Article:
Everyday Climate Change ( @everydayclimatechange ) Instagram Profile

everydayclimatechange

Everyday Climate Change

Climate change is real. A diverse group of photographers from 6 continents document climate change. Share your photos with #everydayclimatechange.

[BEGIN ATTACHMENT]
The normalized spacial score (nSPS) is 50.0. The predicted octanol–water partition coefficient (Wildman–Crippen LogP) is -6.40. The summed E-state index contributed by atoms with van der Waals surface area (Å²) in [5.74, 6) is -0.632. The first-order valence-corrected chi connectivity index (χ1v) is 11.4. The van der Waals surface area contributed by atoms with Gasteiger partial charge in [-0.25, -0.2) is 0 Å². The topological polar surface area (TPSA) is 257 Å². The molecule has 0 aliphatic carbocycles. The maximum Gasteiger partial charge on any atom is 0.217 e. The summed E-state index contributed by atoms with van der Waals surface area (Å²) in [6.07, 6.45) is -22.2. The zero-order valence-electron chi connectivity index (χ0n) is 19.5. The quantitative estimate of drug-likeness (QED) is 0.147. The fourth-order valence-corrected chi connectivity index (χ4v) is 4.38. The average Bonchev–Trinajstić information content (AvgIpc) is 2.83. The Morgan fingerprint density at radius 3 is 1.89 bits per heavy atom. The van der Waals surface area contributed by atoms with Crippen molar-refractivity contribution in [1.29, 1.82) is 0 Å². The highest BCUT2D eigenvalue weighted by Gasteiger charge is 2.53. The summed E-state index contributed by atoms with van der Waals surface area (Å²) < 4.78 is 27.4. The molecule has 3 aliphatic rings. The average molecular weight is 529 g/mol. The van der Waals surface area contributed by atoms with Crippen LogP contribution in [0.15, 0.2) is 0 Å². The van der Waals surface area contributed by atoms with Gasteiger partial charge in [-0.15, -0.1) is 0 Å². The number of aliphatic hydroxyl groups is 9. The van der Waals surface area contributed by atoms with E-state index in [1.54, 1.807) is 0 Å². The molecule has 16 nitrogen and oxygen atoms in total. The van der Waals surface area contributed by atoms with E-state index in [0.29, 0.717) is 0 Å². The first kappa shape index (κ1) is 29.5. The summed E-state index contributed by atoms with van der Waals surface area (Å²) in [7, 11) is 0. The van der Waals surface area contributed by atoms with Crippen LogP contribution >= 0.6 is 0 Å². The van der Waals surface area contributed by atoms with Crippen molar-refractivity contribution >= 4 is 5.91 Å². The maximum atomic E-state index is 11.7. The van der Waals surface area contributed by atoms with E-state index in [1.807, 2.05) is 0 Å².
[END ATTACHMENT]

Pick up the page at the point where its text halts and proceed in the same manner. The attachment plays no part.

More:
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  • Image by @sean_gallagher_photo Just offshore one of Tuvalu's beaches, a piece of machinery has stood against the waves for more than 70 years. It is a piece of machinery left by American forces during their stationing on Tuvalu during World War 2. The island nation was a key position in the Pacific theatre and was home to some 6000 American troops who launched aerial raids against Japanese forces further north. Now, the rusting remains of equipment can occasionally be found on the islands, still standing where they were left seven deacdes previous. Vakai Tui, 24, stands near one of these pieces of equipment near a beach on the main island of Fongafale. ••• The country is made up of a collection of small islands and coral atolls, totalling only 27 square kilometres, scattered over 500,000 square kilometres of ocean. The highest point throughout the country is only a few  metres above sea level, resulting in special vulnerability to sea level rise.••• #pacific #pacificislands #polynesia #tuvalu #funafuti #climatechange #ww2 #worldwar2 #everydayeverywhere #everydayclimatechange